With bombs exploding in the Green Zone, the fate of Saddam Hussein seems to many a secondary priority. But what if this logic is backward? Leave aside abstract ideals of justice and human rights and consider the practical reasons to get this tribunal underway: What if the insurgency, the bombs and the massacres are happening precisely because there has been no national discussion of the past?
If that sounds peculiar, don't listen to me. Listen instead to Kanan Makiya, the former Iraqi dissident who has now dedicated himself to consolidating, scanning and investigating the archives of the former regime. Makiya thinks that what matters is not whether the Iraqis remember Hussein's reign but how they remember it. Was the Baathist state a totalitarian regime under which the entire nation suffered? Or was it a conspiracy of the Sunni minority against the Shiite majority? If Iraqis come to believe the former, argues Makiya, it might still be possible for them to unify behind a new national government. If Iraqis come to believe the latter, the result could be ethnic civil war. A complete trial of Hussein, one that showed the extent of the corruption, forced collaboration, violence and terror he imposed on the entire nation, might help Iraqis understand that all of them -- Shiite, Sunni, Kurdish -- suffered in different ways.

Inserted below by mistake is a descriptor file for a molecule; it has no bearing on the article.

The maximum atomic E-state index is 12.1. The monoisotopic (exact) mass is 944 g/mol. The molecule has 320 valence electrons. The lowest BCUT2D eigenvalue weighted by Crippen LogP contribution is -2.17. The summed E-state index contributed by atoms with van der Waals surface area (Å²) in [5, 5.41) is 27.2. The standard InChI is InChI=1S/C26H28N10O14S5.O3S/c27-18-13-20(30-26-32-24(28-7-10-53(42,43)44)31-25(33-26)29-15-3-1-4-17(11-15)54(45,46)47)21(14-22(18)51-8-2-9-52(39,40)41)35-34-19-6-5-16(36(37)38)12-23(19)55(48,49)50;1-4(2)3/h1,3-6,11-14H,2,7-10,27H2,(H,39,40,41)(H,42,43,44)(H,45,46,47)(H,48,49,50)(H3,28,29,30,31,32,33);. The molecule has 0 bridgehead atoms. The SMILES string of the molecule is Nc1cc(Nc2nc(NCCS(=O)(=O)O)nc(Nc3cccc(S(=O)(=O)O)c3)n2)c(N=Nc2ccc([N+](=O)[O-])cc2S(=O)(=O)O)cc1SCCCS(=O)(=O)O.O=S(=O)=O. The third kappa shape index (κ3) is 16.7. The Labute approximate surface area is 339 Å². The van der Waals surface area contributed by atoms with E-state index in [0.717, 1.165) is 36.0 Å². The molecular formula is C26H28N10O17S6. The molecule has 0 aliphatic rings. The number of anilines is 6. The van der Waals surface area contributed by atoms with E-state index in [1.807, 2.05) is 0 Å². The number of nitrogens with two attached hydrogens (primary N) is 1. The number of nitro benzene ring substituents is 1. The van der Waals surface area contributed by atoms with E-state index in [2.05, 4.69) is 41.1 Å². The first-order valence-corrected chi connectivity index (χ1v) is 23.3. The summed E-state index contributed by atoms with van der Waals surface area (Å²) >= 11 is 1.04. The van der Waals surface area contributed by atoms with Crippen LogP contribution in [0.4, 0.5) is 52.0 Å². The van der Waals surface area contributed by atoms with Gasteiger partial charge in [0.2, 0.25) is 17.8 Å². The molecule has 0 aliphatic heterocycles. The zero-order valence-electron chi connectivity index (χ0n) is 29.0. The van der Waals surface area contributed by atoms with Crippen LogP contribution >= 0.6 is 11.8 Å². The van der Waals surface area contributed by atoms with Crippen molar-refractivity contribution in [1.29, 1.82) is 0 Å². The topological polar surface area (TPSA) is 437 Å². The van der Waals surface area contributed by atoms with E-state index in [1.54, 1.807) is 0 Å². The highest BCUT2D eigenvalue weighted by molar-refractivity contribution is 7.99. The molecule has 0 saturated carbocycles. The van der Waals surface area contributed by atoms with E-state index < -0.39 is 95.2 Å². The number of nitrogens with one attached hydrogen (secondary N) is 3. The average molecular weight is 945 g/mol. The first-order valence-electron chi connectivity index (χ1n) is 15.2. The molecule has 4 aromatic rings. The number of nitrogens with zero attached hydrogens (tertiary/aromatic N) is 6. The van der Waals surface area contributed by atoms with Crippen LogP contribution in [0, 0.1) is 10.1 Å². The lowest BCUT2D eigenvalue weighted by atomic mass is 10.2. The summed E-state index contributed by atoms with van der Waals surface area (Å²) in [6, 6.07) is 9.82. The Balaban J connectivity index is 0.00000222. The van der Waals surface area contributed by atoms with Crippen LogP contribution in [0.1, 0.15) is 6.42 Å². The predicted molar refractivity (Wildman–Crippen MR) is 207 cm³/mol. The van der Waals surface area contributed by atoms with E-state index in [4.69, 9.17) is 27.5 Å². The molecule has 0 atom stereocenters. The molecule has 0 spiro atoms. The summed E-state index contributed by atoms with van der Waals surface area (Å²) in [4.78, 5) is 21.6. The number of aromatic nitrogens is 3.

"Hanging's too good for him," some might say. Perhaps. But a real trial could do some real good for Iraq.
And it would set a fine example for the rest of the region, too.